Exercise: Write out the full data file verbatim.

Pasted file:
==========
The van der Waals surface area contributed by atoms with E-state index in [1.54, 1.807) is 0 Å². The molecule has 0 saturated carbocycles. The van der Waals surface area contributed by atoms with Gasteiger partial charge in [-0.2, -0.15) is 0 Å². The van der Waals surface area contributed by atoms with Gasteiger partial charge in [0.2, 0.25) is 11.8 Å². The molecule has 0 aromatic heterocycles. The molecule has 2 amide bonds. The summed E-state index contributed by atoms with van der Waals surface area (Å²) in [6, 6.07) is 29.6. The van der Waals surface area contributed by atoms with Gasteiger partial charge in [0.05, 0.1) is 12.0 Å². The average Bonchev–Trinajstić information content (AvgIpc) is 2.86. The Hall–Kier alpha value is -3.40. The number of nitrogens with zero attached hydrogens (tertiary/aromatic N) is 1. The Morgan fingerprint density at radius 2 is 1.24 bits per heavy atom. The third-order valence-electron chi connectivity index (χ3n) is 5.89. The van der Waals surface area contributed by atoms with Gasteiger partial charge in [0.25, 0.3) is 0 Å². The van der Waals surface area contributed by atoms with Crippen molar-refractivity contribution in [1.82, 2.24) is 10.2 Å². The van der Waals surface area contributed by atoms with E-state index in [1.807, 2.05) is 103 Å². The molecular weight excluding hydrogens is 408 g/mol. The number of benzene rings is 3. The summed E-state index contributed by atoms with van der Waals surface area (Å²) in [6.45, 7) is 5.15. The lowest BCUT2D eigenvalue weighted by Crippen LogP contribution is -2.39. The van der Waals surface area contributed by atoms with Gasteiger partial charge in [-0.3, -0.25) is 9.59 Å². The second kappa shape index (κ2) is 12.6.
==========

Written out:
The van der Waals surface area contributed by atoms with E-state index in [1.54, 1.807) is 0 Å². The molecule has 0 saturated carbocycles. The van der Waals surface area contributed by atoms with Gasteiger partial charge in [-0.2, -0.15) is 0 Å². The van der Waals surface area contributed by atoms with Gasteiger partial charge in [0.2, 0.25) is 11.8 Å². The molecule has 0 aromatic heterocycles. The molecule has 2 amide bonds. The summed E-state index contributed by atoms with van der Waals surface area (Å²) in [6, 6.07) is 29.6. The van der Waals surface area contributed by atoms with Gasteiger partial charge in [0.05, 0.1) is 12.0 Å². The average Bonchev–Trinajstić information content (AvgIpc) is 2.86. The Hall–Kier alpha value is -3.40. The number of nitrogens with zero attached hydrogens (tertiary/aromatic N) is 1. The Morgan fingerprint density at radius 2 is 1.24 bits per heavy atom. The third-order valence-electron chi connectivity index (χ3n) is 5.89. The van der Waals surface area contributed by atoms with Gasteiger partial charge in [0.25, 0.3) is 0 Å². The van der Waals surface area contributed by atoms with Crippen molar-refractivity contribution in [1.82, 2.24) is 10.2 Å². The van der Waals surface area contributed by atoms with E-state index in [1.807, 2.05) is 103 Å². The molecular weight excluding hydrogens is 408 g/mol. The number of benzene rings is 3. The summed E-state index contributed by atoms with van der Waals surface area (Å²) in [6.45, 7) is 5.15. The lowest BCUT2D eigenvalue weighted by Crippen LogP contribution is -2.39. The van der Waals surface area contributed by atoms with Gasteiger partial charge in [-0.3, -0.25) is 9.59 Å². The second kappa shape index (κ2) is 12.6.